Rabbi Dovid Schwartz
The significance of this time of the year is that it corresponds to the 40 day period beginning on 1 Elul and culminating on 10 Tishrei (AKA Yom Kippur) when Moshe, ascending again to heaven, mounted the national T’shuva effort of K’lal Yisroel to atone for the sin of the Golden Calf.
At this writing we are more than halfway through this annual period of regret, remorse and reconciliation. In preparing myself both for the Days of Awe and for presenting my upcoming presentations at the Jewish Heritage Center I’ve been wrestling with some nettlesome questions about forgiveness that, although basic, are still (at least to me) quite unclear. I’d like to share some of these with you:
Our sages teach us that T’shuva motivated by fear /awe transforms (diminishes) premeditated sins into unintentional ones and that T’shuva motivated by love transforms premeditated sins to z’chuyos (something positive and meritorious). Is there a T’shuva that evokes more than the former but less than the latter i.e. that “wipes the record clean” and, if so, as awe and love seem to cover the entire possible gamut of motivations, what type of motivation to T’shuva is left that might evoke a Divine “wipes the record clean” response?
We also know that we needn’t be more saintly than G-d. A plank in our theological platform is that G-d, though infinitely forgiving and merciful, is not a vatran, one who unilaterally absolves debts without cause nor being asked. Yet we routinely recite a prayer before the bedtime Sh’ma and before Kol Nidreh (T’filas zakah) in which we extend forgiveness to those who have slighted or hurt us without them even having apologized. How can we be (apparently) more forgiving than G-d?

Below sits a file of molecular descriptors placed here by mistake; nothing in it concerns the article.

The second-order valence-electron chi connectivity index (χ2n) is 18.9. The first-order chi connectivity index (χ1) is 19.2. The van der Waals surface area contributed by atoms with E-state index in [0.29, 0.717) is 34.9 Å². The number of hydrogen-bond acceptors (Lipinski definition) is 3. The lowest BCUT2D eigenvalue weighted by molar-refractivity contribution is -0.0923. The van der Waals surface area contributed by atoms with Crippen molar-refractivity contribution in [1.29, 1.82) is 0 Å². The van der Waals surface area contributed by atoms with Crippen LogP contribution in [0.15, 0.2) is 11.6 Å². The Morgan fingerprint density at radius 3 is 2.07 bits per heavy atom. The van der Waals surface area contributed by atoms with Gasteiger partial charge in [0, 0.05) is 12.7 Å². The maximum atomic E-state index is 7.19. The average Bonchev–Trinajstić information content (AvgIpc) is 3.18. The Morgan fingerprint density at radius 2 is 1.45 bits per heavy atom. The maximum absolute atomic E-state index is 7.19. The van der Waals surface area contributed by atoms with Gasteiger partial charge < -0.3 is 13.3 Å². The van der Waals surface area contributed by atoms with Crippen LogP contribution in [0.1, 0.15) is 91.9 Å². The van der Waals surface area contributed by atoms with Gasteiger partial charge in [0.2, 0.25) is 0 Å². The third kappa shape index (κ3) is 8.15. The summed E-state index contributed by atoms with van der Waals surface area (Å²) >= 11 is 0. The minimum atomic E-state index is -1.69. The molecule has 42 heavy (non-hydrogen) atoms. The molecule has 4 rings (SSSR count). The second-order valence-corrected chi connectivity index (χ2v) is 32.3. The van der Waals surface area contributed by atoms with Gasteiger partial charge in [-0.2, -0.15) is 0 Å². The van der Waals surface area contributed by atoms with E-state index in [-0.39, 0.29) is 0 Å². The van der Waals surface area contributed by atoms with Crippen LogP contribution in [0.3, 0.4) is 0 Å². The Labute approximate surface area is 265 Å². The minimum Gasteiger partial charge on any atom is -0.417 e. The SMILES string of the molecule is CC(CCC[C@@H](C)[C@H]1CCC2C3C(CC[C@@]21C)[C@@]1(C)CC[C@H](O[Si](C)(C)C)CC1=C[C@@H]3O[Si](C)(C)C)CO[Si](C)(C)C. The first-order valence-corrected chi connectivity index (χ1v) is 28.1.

Can humans forgive AND forget or is forgiving and remembering sufficient? Can interpersonal T’shuva be motivated by anything other than love? (I speak of T’shuva for sins committed against peers not those committed against parents and/ or Talmidei Khakohmim). If so, is it possible for mere human beings to aspire to an imitatio dei http://en.wikipedia.org/wiki/Imitatio_dei
approximation transforming premeditated sins to something positive and meritorious?
When asking/ begging forgiveness should we aspire to achieve a level of “forgiven but not forgotten” or to achieve a level of “forgotten”, or, even transforming premeditated sins to something positive?
Are interpersonal mitzvahs (bein odom l’khaveiro) really a separate and distinct category (intuitively I know that they are) or are they just another form of bein Odom l’mokom (between persons and G-d)?
Allow me to flesh out my conundrum; There is a halakha in the laws of honoring parents that states that one must honor a step-parent (in a parental kind of way) but only during the lifetime of the biological parent. Once the biological parent passes away no special honor, love, awe or respect need be given to the step-parent above and beyond that of other Jews (all hakoras hatov=gratitude obligations being equal). The legal theory behind this is obvious. The extraordinary honor due a step parent is only an adjunct of the extraordinary honor due a biological parent. It is presumed that the biological parent wants the child to accord extraordinary honor to the step-parent. Absent the will of the biological parent there is no compelling reason to treat the step-parent differently than anyone else.
So, to reiterate my question, do we have and fulfill interpersonal mitzvahs because the other person’s Jewishness or humanity demands as much? Or because G-d’s will is that we do so? To say the former is to skirt dangerously close to secular humanism while to affirm the latter is to diminish “loving ones fellow” to the same moral plane as the mitzvos that demand ethical treatment of animals and plants.
Just some food for Elul thought.
Note: Rabbi Schwartz is giving a series on Gaining and Granting Forgiveness at the Jewish Heritage Center, beginning on Wednesday, Sept 5th at 8:00 PM at the JHC – 68-29 Main Street Flushing. Classes will also be held on Sept 10th, 17th and 24th. Admission is free with an RSVP to 1-888-4Judaism (458-3427) or email firstname.lastname@example.org and $5 at the door.